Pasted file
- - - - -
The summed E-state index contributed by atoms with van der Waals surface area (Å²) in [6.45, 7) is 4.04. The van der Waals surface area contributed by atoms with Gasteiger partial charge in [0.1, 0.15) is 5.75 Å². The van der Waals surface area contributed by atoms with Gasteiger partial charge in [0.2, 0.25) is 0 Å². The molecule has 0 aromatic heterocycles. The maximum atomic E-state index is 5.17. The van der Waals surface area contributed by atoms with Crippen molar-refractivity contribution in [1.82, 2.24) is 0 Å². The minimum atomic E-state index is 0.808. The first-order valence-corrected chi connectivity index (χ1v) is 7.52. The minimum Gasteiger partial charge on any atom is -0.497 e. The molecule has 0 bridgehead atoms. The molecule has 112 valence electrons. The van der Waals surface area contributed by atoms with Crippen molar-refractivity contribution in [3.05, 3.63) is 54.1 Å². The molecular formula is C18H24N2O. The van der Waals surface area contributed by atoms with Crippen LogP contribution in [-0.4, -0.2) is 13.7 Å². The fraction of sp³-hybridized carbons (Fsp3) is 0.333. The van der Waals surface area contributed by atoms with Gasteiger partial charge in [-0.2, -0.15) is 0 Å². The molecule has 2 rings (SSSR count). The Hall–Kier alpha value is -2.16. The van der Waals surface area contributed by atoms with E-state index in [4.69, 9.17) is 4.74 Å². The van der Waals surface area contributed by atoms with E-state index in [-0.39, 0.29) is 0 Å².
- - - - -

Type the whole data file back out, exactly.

The summed E-state index contributed by atoms with van der Waals surface area (Å²) in [6.45, 7) is 4.04. The van der Waals surface area contributed by atoms with Gasteiger partial charge in [0.1, 0.15) is 5.75 Å². The van der Waals surface area contributed by atoms with Gasteiger partial charge in [0.2, 0.25) is 0 Å². The molecule has 0 aromatic heterocycles. The maximum atomic E-state index is 5.17. The van der Waals surface area contributed by atoms with Crippen molar-refractivity contribution in [1.82, 2.24) is 0 Å². The minimum atomic E-state index is 0.808. The first-order valence-corrected chi connectivity index (χ1v) is 7.52. The minimum Gasteiger partial charge on any atom is -0.497 e. The molecule has 0 bridgehead atoms. The molecule has 112 valence electrons. The van der Waals surface area contributed by atoms with Crippen molar-refractivity contribution in [3.05, 3.63) is 54.1 Å². The molecular formula is C18H24N2O. The van der Waals surface area contributed by atoms with Crippen LogP contribution in [-0.4, -0.2) is 13.7 Å². The fraction of sp³-hybridized carbons (Fsp3) is 0.333. The van der Waals surface area contributed by atoms with Gasteiger partial charge in [-0.2, -0.15) is 0 Å². The molecule has 2 rings (SSSR count). The Hall–Kier alpha value is -2.16. The van der Waals surface area contributed by atoms with E-state index in [4.69, 9.17) is 4.74 Å². The van der Waals surface area contributed by atoms with E-state index in [-0.39, 0.29) is 0 Å².